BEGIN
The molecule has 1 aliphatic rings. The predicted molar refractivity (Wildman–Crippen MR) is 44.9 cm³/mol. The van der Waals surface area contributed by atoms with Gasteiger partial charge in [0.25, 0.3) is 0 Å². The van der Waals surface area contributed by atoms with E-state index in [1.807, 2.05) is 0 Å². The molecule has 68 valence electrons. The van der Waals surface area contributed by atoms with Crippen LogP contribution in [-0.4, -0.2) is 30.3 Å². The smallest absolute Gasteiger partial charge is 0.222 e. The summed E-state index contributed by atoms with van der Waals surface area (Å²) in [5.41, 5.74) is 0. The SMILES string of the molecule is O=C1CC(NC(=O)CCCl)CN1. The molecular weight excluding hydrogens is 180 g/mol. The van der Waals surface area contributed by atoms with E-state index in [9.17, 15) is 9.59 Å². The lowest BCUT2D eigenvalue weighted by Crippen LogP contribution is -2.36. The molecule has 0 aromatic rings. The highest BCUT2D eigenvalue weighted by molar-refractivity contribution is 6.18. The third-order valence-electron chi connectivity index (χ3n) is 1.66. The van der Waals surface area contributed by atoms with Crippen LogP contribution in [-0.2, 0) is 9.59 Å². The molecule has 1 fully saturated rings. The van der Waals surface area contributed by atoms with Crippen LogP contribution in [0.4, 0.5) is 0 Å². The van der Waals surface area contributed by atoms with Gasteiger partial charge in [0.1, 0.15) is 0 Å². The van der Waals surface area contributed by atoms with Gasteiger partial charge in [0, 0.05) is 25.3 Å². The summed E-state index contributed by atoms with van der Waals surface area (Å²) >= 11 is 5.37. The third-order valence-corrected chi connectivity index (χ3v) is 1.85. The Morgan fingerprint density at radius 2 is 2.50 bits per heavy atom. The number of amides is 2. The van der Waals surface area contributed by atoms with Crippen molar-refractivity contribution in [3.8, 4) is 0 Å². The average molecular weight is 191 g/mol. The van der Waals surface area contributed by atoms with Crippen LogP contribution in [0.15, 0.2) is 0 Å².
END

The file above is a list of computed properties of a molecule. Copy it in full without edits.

The molecule has 1 aliphatic rings. The predicted molar refractivity (Wildman–Crippen MR) is 44.9 cm³/mol. The van der Waals surface area contributed by atoms with Gasteiger partial charge in [0.25, 0.3) is 0 Å². The van der Waals surface area contributed by atoms with E-state index in [1.807, 2.05) is 0 Å². The molecule has 68 valence electrons. The van der Waals surface area contributed by atoms with Crippen LogP contribution in [-0.4, -0.2) is 30.3 Å². The smallest absolute Gasteiger partial charge is 0.222 e. The summed E-state index contributed by atoms with van der Waals surface area (Å²) in [5.41, 5.74) is 0. The SMILES string of the molecule is O=C1CC(NC(=O)CCCl)CN1. The molecular weight excluding hydrogens is 180 g/mol. The van der Waals surface area contributed by atoms with E-state index in [9.17, 15) is 9.59 Å². The lowest BCUT2D eigenvalue weighted by Crippen LogP contribution is -2.36. The molecule has 0 aromatic rings. The highest BCUT2D eigenvalue weighted by molar-refractivity contribution is 6.18. The third-order valence-electron chi connectivity index (χ3n) is 1.66. The van der Waals surface area contributed by atoms with Crippen LogP contribution in [-0.2, 0) is 9.59 Å². The molecule has 1 fully saturated rings. The van der Waals surface area contributed by atoms with Crippen LogP contribution in [0.4, 0.5) is 0 Å². The van der Waals surface area contributed by atoms with Gasteiger partial charge in [0.1, 0.15) is 0 Å². The van der Waals surface area contributed by atoms with Gasteiger partial charge in [0, 0.05) is 25.3 Å². The summed E-state index contributed by atoms with van der Waals surface area (Å²) >= 11 is 5.37. The third-order valence-corrected chi connectivity index (χ3v) is 1.85. The Morgan fingerprint density at radius 2 is 2.50 bits per heavy atom. The number of amides is 2. The van der Waals surface area contributed by atoms with Crippen molar-refractivity contribution in [3.8, 4) is 0 Å². The average molecular weight is 191 g/mol. The van der Waals surface area contributed by atoms with Crippen LogP contribution in [0.15, 0.2) is 0 Å².